UPDATE: Wyoming Feds Charge Kahns With Oxycodone Conspiracy; They’re Out On Bond
A Casper doctor and his wife who were arrested Wednesday and charged with conspiracy to distribute oxycodone in at least five states are now free on bond.
Dr. Shakeel Kahn and Lyn Kahn heard the single counts during their initial appearance before U.S. District Court Judge Scott Skavdahl in Casper on Friday morning.
If convicted, they each face up to 20 years imprisonment and a $1 million fine. They also could be placed on three years to lifetime probation.
Friday afternoon, Skavdahl agreed with an assistant U.S. attorney to release them, but with strict conditions.
The judge imposed these and other conditions on Shakeel Kahn:
- Surrender the right to write prescriptions in any state.
- Pledge his residence in Fort Mohave, Ariz., as bond. "There is probable cause to believe that this property is an asset traceable to proceeds of Kahn's illegal distribution activity, as well as property involved in money laundering."
- Surrender his passport. Kahn has relatives including his father in Canada.
- Not possess firearms or explosives. Federal agents seized nearly 50 firearms when they executed search warrants on his properties in Arizona. (They also seized $1,048,000 in cash, a 2014 Shelby Mustang costing $74,000 and a 2016 Corvette costing $93,000.)
- Not practice medicine. His licenses have been suspended in Wyoming and Arizona.
- Not leave Wyoming, and live at their residence in the 2100 block of Thorndike Avenue. This house is owned by Kahn's company Medicorp, Inc., which is registered to do business in Arizona but not in Wyoming.
- Have no contact with witnesses including current and former patients.
- Avoid discussing the case with his wife.
- Hold a job for at least 35 hours a week.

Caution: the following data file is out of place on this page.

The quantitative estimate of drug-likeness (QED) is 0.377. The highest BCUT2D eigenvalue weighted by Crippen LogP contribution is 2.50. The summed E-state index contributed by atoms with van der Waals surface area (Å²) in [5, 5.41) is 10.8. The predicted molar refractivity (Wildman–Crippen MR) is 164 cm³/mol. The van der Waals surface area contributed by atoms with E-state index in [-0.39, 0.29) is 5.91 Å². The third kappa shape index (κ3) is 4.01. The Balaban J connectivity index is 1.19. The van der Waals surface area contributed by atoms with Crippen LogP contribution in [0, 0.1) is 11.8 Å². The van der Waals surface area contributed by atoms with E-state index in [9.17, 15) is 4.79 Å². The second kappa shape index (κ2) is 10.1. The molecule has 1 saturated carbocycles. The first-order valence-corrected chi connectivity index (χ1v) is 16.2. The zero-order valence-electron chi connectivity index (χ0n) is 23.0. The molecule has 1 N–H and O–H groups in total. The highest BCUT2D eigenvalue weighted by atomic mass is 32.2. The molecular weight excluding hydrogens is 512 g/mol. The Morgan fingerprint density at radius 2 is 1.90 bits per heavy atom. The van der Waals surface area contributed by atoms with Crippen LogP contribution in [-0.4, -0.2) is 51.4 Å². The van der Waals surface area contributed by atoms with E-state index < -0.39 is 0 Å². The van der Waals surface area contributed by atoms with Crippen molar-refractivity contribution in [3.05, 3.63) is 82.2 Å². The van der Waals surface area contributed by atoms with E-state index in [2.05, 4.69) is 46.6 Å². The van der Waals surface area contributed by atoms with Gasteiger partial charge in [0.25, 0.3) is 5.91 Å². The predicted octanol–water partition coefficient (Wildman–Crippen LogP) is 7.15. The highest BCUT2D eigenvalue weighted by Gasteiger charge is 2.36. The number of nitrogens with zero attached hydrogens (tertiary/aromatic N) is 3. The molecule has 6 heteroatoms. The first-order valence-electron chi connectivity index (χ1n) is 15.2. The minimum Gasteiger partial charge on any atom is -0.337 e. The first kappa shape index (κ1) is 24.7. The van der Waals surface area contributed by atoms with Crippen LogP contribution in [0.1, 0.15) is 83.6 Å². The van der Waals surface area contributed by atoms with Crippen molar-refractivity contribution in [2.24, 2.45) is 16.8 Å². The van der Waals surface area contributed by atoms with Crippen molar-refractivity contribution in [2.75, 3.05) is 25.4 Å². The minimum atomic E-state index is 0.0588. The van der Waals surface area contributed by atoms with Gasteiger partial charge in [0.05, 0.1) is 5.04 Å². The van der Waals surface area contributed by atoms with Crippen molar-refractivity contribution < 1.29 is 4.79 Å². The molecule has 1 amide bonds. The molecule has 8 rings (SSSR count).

- Wear an ankle-monitoring device, paid for by Kahn.
Skavdahl asked Kahn if he understood the terms of his release.
"I will abide by the court ruling," Kahn said. "I've had enough detention for a lifetime, your honor."
Skavdahl set many of the same conditions for Lyn Kahn. She also must post a $20,000 bond.
Assistant U.S. Attorney Stephanie Sprecher, who recommended many of the release conditions, added the federal government will be intercepting the Kahns' phone calls. The information from those intercepts will be sealed by the court, she added.
On Wednesday, Casper police officers and U.S. Drug Enforcement Administration agents arrested the Kahns at their residence in the 2100 block of Thorndike Avenue. They previously executed search warrants on this house, his office at 310 S. Fenway, and their business Vape World at 2111 E. 12th St., on Nov. 15.
The case started in April when the Wyoming State Board of Pharmacy asked the DEA to investigate Kahn, who was issuing large prescriptions for controlled substances under two DEA licenses in Arizona and Wyoming.
Many of the people who obtained prescriptions from Kahn paid him $500 per prescription, according to court documents.
A review of Kahn’s prescription profile showed he was filling prescriptions for unusually high amounts of controlled substances in Wyoming, Arizona, Kentucky, Massachusetts and Washington, according to an affidavit filed in federal court by a DEA agent.